New union leader wants to take labour movement on offensive

The president of the new Unifor super-union says he wants to take the labour movement on the offensive.

New union represents 300,000 Canadian workers

Jerry Dias, head of Canada's newest and largest private-sector union, says government and employers have eroded labour rights 4:29

The president of the new Unifor super-union says he wants to take the labour movement on the offensive.

Jerry Dias says he hopes to use his position as president of Canada's newest — and largest — private sector union to turn the tide for Canada's labour movement.

The Canadian Auto Workers union and the Communications, Energy and Paperworkers Union of Canada have merged to form Unifor, which has 300,000 members in 20 sectors.

"It's the smartest way for us to survive," said Dias. "The smaller unions today don't have the infrastructure and they don't have the resources to really have an impact."

Dias was elected president Saturday with about 87 per cent support at the union's founding convention in Toronto. In his acceptance speech, Dias said it's time for labour to "start setting the agenda."

He seemed to be especially focused on labour's relations with the Harper government.

The new union's first battle with Ottawa may involve the telecommunications industry.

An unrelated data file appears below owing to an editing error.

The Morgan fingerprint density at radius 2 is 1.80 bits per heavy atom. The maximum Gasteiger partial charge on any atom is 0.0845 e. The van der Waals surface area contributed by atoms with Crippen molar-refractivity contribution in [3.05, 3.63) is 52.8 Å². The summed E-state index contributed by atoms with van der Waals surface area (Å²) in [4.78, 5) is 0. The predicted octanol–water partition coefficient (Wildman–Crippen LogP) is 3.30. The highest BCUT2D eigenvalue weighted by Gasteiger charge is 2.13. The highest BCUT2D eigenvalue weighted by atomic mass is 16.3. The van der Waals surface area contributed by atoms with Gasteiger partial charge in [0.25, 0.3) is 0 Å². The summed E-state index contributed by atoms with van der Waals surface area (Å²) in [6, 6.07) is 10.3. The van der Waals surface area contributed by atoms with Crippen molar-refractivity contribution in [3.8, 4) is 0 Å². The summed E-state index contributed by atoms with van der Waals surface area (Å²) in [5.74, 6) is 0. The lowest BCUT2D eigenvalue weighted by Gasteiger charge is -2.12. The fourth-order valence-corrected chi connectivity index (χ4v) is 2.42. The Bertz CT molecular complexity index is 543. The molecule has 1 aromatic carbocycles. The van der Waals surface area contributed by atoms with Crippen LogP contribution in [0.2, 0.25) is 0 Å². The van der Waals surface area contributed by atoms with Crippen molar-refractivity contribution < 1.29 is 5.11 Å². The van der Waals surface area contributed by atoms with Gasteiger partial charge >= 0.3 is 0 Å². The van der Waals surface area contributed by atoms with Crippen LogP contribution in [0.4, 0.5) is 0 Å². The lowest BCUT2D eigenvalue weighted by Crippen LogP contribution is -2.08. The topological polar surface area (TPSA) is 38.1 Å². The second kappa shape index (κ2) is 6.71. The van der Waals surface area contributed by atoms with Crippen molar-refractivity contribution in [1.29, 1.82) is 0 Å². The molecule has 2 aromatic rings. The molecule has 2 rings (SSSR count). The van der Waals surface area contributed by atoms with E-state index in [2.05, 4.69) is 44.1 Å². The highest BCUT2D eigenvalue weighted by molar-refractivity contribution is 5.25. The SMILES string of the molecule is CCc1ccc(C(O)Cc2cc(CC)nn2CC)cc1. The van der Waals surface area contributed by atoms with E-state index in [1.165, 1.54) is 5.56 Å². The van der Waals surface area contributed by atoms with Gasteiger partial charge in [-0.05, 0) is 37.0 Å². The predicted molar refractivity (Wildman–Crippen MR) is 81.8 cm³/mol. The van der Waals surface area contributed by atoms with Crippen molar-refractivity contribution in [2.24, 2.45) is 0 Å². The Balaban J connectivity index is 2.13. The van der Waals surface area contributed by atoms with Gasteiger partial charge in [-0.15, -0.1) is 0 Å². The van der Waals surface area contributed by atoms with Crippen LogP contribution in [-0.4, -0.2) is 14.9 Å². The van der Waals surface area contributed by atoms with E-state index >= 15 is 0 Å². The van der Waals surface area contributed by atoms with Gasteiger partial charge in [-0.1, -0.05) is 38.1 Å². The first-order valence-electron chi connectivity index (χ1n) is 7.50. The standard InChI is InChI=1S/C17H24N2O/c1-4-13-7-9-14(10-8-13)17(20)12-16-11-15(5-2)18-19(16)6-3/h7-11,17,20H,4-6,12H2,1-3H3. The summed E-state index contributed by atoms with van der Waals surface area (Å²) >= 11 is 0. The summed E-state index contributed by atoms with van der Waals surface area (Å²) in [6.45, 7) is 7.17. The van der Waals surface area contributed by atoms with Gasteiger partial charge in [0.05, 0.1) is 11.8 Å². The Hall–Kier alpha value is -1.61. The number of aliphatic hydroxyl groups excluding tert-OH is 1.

Dias is strongly opposed to Verizon's possible entry into the Canadian market, saying it would put many communication workers' jobs at risk.

During his speech, Dias also accused governments of eroding rights and warns that they now face a "formidable foe."

In an interview with CBC News, he said that he doesn't see unions taking a step back because he is encouraged by the Canadian youth and believes strongly that they will take the reins and usher in change. 

"Young people have done everything right. They're better educated than we were and they go to college, they go to university, they've got that education and they've upgraded their skills. The jobs that they're trying to do just aren't there anymore," said Dias.

In the first 24 hours of his presidency Dias has identified his biggest challenge as making sure the working class knows "they have a voice."

"They need to know that they'll have a home and that there will be people fighting on their behalf," Dias said.

With files from The Canadian Press